Tuesday, January 16, 2018

Detail #369: An Unusual Type of Word

A word class that is fairly common in European languages, and undoubtedly elsewhere as well, is the conjunction. Here, of course, a small warning is justified: 'and' as a word is less common cross-linguistically than you'd think.

Let's consider a language with rather little in ways of nominal marking: no case, or potentially very ambiguous case.

An example of the latter could be a language with GenN and SO order, where the possessum is marked by the same case as the object. Coordination ('and') would basically be dealt with by parataxis: "this that" → this and that.

Now, sometimes you may have things that are lined up in a way that looks very much like they belong to a GenN or an SO line-up, and one or the other might seem more like the 'reasonable' interpretation. In this case, a 'disjunction' could be introduced to mark that the two are not part of the same NP, or in the case of two nouns of the same marking next to each other, the disjunction could mark that they do not form a coordinated structure - an example for this would be a possessed noun and an object. 

This might well be called a 'conjunction', but somehow it seems to behave syntactically in a way quite dissimilar from a conjunction.

I bet something along these lines does exist in some languages, and I would be happy to see comments if anyone knows of it!

Saturday, January 13, 2018

Detail #368: A Verb-like 'Than'

Obviously, one can have a verb that compares things with things. This is the basic notion behind exceed-comparatives and the like, but also verbs like Swedish 'likna' ('to be similar to'). One could also do a simple thing like incorporate verb morphology like tenses and person marking onto a particle, so that 'than him' comes out as a third person verb, "thans". In a language with a more full person morphology, this obviously permits some succinctness, and one could of course also have tense morphology agreeing with the main verb - or even disagreeing to convey ideas like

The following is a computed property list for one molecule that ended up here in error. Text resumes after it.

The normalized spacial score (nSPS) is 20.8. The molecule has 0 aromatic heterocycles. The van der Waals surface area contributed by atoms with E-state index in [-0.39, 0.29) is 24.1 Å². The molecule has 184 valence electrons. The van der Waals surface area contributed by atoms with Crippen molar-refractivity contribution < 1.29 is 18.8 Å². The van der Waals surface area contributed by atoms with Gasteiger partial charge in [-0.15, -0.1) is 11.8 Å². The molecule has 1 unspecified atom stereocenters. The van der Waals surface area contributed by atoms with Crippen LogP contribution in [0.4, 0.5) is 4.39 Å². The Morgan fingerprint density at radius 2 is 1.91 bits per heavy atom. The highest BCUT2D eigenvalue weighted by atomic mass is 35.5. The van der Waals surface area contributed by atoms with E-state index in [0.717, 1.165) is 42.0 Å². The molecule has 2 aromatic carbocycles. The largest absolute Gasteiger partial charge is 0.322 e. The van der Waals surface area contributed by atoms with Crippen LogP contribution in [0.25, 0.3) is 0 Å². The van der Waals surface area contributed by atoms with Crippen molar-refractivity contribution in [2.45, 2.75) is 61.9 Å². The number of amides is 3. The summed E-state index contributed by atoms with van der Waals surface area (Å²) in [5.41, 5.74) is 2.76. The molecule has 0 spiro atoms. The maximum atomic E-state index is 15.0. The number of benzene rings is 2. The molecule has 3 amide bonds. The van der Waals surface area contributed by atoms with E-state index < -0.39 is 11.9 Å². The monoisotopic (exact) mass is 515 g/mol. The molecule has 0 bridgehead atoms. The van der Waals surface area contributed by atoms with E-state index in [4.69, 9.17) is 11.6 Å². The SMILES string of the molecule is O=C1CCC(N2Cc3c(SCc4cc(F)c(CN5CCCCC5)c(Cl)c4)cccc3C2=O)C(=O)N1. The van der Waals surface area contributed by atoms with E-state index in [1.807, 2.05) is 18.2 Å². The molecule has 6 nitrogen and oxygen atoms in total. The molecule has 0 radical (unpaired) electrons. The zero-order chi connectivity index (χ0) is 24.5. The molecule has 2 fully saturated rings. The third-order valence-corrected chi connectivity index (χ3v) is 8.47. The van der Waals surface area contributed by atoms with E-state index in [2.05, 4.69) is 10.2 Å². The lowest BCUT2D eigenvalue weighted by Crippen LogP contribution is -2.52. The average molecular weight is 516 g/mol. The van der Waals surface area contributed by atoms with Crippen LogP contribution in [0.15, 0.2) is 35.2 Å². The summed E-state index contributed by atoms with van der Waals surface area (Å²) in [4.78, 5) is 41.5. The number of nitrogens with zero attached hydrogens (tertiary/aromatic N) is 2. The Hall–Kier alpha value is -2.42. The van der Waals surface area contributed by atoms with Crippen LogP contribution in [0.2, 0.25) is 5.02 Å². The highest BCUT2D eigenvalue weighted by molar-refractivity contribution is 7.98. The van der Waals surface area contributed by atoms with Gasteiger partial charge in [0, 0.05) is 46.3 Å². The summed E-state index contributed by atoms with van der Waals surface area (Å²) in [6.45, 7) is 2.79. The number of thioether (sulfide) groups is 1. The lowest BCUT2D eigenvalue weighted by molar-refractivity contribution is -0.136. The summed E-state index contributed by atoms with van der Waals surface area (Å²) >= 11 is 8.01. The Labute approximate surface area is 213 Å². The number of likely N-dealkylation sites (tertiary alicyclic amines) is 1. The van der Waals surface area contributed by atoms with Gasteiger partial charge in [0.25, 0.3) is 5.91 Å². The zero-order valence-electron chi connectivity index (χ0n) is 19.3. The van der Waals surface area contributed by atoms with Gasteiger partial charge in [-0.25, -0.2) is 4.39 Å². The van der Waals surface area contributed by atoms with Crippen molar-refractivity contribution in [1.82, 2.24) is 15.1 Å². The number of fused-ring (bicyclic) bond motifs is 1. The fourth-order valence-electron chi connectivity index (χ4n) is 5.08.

she is faster than I was
she is fast(er) (and?/but?/that?) than-past-1sg
However, stopping there seems a tad underwhelming. Why not go and do things with voice.
she teaches good/better than-past-pass-1sg
she teaches better than I was taught
Now we can also consider making adverbial participles out of this:
he operates heavier machinery than-1sg-active-ptcpl-advbl
he operates heavier machinery than I
In this case, the point would be to de-emphasize the role of the comparison. Finite 'than' would make the comparison central to the utterance, infinite 'than' would make it peripheral. Maybe peripheral comparison should not (mandatorily?) trigger comparative marking on the adjective.

A thing like this could also permit for a nice way to group together things that are being compared, especially if the verbs of the language have a very rich congruence morphology.

Another turn could be letting this verb take a finite clause as its complement, so a bit analogous to verbs like 'say [that]', this could form a structure along the line of 'than [that]'.

Some less well-baked ideas on top of this then: in an ergative language with this construction, one could permit for intransitive verbal comparison to use either ergative or absolutive nouns for the subject of this particular verb in order to differentiate something, maybe degree of difference or such - absolutive possibly indicating that the subject is considerably less X than the standard of comparison.

Tuesday, January 9, 2018

Detail #367: Neutral Participles

Consider participles that are not marked for voice at all. (Note: the English past vs. present participles are rather passive vs. present, although the way English participles work is a bit more complicated than that.) Now, such participles could behave in different ways depending on how we want to structure the language - animacy hierarchies, for one, could be a very natural approach to how to parse them.

However, let's go for something less obvious, but still pretty obvious: let's have the case role of the NP with regards to a finite VP also double as its role for the participle:
the man sold the castrate-PTCPL horse:
horse is the object of sold, so it's also the object of castrate, thus:
the man sold the castrated horse

the travel-PTCPL man made a bid:
man is the subject of offer, and therefore also of travel, thus:
the travelling man made a bid
What can we do with this? One obvious potential restriction could be one of only permitting this to work for arguments – non-argument adverbials and such seem less likely to have their 'role' passed on to a participle. 

A second thing we could do is make the role that is passed on to the participle be less carefully differentiated - maybe not distinguishing objects from indirect objects or somesuch.

Here, a light ergativity could be introduced: intransitive participles could be accepted as 'active' participles for objects of transitive verbs.

To make the system more flexible, one could use resumptive pronouns in the desired case, which could lead to a neat way of turning case markers into voice markers.

I had an idea on ergativity and participles, that I have since forgotten. I am hopeful that I might be able to reconstruct it fully and post it soon enough.